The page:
I recently got out of what I can honestly call a bad relationship—with a client.
In all my professional dealings, I make it a point to learn something from all experiences good or bad, some takeaway to ensure that our firm continues to operate at the high standard our clients have come to expect.
In this case it was a simple lesson: Sometimes you just end up with a bad client. Ideally, working relationships between client and agency should be functional, providing a successful experience for everyone involved.
Here are some suggestions for how to structure a productive client/agency relationship:
1. Educate the agency.
At the outset of any client engagement, we always conduct a “brain dump,” an intense session that lasts at least four hours and is specifically designed to bring our agency fully up to speed on everything happening with the client. This includes pending activations, launches, goals, past successes and failures, and includes basics such as preferred reporting structure and fundamental tools.
Education is a certainly a two-way street. The client should be completely forthcoming with information needed for success, and the agency should be ready and able to sift through the information. It also has to ask the right questions.
Make sure to set and keep regular meetings so communication continues.
2. Designate the right person to be the agency contact.
If there’s no in-house PR person, what frequently happens is the designated agency contact ends up being the “low person on the totem pole,” because that’s the person who may have time others do not or some sort or tangential background that’s kind of like PR. This is a mistake. The regular contact needs to be someone who:
• Can convey information and answer questions posed by the agency;
• Has the ability to manage the agency effectively to make sure the activities match the brand goals;
• And—probably most important—is empowered to make decisions.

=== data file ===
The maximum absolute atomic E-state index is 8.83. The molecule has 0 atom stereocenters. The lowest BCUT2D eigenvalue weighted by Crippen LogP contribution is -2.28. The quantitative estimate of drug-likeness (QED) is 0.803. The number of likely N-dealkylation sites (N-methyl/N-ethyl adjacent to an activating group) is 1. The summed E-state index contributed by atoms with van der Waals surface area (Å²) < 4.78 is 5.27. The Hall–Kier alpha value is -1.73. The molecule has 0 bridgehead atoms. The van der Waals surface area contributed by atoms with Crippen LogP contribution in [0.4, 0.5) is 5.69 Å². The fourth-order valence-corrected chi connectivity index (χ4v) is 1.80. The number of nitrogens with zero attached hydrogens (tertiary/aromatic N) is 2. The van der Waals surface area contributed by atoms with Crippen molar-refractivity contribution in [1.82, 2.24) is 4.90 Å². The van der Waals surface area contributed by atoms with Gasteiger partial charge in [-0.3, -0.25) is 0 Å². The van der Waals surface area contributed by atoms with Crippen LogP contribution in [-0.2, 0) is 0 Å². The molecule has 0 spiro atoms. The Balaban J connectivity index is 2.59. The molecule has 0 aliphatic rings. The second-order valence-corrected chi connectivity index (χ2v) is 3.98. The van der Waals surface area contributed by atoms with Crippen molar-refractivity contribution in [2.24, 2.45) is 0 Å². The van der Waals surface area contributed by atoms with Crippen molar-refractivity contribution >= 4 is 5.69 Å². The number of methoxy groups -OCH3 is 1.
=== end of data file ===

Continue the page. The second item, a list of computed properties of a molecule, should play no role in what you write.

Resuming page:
Without this person in place, the firm is typically in a stalled position, waiting for the contact to ask the right person or check in on what’s happening.
3. Be involved and stay involved.
Good PR can’t happen in a vacuum. Once the firm is hired, don’t go away and wait for all the great press to come rolling in. You’ve hired your firm to help you reach your potential audience. The decision was an important one, and you want to make sure that your agency partner is doing what you need them to do.
[RELATED: Ragan's new distance-learning site houses the most comprehensive video training library for corporate communicators.]
An agency is not to blame if you didn’t communicate a course correction or share all your business strategies and goals. Staying involved will help ensure that your agency is doing and will continue to do the things that best serve your needs.
Maintaining relationships of any kind requires communication and a willingness to work at it. Just as you can’t expect your spouse to read your mind, you can’t expect your agency to intuit what’s important to your company unless you keep it in the loop. It’s simple, but like all relationships, it takes work.
Ed James is president/co-founder of Cornerstone PR. You can follow him on Twitter @edwjames.